Focusing on the most violent criminals has also led officers to learn how far they can go when the scene is unfolding. It helps to be aware that one's life is worth more than any drug bust or arrest. "We know, for example, that when we come across someone of French-Arab descent working the narco boats or any other high-powered transport methods for drug-running, it is not worth trying to stop them because it is just impossible; they will kill," they said.
To illustrate it, they detail how one of their colleagues nearly met his end in October 2021 when his police pursuit vehicle was rammed on the A-45 dual carriageway. "He was saved by a miracle," they said. The car in which the officer was travelling was tracking two vehicles acting suspiciously. It was a van and a shuttle car that typically travels ahead to warn of any police presence. They had all the signs of being on a drugs run.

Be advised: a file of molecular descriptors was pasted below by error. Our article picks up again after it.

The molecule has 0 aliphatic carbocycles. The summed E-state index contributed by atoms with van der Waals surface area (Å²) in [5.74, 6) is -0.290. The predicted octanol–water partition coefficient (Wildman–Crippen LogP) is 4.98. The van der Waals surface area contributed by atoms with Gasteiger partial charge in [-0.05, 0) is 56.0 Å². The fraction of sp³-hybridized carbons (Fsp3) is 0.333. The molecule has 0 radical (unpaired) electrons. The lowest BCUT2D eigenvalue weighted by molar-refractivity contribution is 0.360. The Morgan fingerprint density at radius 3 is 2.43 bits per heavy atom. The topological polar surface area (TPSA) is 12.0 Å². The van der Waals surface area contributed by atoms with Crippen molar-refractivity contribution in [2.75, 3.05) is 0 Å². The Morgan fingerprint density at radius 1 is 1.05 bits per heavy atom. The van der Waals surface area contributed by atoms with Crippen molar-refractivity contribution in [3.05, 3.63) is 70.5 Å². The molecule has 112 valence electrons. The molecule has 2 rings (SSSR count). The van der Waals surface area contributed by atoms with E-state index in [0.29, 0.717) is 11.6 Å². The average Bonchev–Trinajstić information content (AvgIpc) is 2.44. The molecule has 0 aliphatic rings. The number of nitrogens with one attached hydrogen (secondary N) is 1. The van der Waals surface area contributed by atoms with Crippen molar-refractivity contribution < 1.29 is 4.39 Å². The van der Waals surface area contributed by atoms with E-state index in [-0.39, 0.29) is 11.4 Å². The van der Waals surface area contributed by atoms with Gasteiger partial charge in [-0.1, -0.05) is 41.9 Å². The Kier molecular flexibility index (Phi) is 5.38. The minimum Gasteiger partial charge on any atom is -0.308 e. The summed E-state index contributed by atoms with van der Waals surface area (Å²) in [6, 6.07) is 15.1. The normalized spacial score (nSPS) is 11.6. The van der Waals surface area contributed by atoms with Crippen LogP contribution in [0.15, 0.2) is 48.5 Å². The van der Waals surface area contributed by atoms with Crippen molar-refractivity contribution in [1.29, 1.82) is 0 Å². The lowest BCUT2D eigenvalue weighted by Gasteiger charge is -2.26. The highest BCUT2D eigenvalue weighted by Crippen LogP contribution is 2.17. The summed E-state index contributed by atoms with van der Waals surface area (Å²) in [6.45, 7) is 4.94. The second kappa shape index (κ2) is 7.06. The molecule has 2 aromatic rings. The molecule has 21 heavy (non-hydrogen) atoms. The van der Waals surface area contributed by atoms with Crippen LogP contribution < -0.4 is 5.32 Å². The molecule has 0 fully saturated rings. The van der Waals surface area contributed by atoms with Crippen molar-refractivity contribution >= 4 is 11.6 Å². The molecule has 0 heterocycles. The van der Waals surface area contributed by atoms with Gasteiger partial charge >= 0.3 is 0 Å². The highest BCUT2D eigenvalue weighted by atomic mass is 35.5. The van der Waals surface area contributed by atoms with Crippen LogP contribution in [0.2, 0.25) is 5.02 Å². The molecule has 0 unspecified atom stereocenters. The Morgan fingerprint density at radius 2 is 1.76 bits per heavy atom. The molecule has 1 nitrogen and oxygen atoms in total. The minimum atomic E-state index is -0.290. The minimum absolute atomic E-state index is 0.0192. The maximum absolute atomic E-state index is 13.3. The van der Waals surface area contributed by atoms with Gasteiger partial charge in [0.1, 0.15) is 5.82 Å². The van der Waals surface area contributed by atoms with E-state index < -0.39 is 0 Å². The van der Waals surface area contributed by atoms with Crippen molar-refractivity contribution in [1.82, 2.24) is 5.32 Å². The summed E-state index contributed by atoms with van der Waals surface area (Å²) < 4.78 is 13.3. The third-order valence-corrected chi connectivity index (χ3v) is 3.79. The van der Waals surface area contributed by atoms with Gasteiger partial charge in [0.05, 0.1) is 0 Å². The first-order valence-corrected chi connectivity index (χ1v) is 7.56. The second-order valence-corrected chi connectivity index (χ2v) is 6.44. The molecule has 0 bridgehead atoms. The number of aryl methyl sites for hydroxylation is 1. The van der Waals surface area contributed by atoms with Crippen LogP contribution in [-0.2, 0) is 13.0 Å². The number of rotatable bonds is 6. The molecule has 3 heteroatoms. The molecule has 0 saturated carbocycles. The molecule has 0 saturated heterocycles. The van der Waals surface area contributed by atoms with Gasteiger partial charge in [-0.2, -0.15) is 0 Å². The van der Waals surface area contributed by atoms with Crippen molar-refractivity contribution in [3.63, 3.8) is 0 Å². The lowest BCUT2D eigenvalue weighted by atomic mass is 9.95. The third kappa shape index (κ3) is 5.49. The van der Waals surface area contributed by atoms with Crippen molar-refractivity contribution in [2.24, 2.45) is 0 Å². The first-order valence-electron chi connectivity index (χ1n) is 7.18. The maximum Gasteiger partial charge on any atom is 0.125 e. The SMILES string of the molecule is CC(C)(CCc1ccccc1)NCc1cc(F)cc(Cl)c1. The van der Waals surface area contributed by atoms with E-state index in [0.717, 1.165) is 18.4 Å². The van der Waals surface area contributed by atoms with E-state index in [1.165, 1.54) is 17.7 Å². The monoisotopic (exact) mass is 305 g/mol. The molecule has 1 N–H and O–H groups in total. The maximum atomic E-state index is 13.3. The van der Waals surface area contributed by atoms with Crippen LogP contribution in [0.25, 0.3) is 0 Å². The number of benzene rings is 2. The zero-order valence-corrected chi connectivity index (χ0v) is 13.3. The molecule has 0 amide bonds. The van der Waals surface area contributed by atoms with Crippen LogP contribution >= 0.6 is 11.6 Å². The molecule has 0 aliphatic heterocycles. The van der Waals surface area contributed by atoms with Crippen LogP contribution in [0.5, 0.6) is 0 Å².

The pursuit reached Monturque in Cordoba, where the criminals rammed the unmarked police car. At Malaga's Las Pedrizas tollbooth officers had stopped the driver of the van and the traffickers fled. In the course of the pursuit they had driven officers off the road. Two police officers were injured, one seriously. He survived, although he seriously feared for his life.
The criminal scheme, based in the province, involved the transfer to France of large amounts of hashish using the 'go-fast' transport method. Five men were arrested for their membership in the organisation. They were charged with belonging to a criminal organisation, attempted homicide, drug trafficking, intimidation (of police or witnesses), covering up the crime, receiving and false documentation. The main suspect in the attempted murder was placed on remand, although the rest were released on bail, but with strict conditions.
The work of the members of UDYCO-Costa del Sol is unseen, unheard, often a thankless task and they go to extremes in their efforts to put an end to organised crime in Malaga. Theirs is a fight in which strategy and experience become their best weapons to defeat the narcos.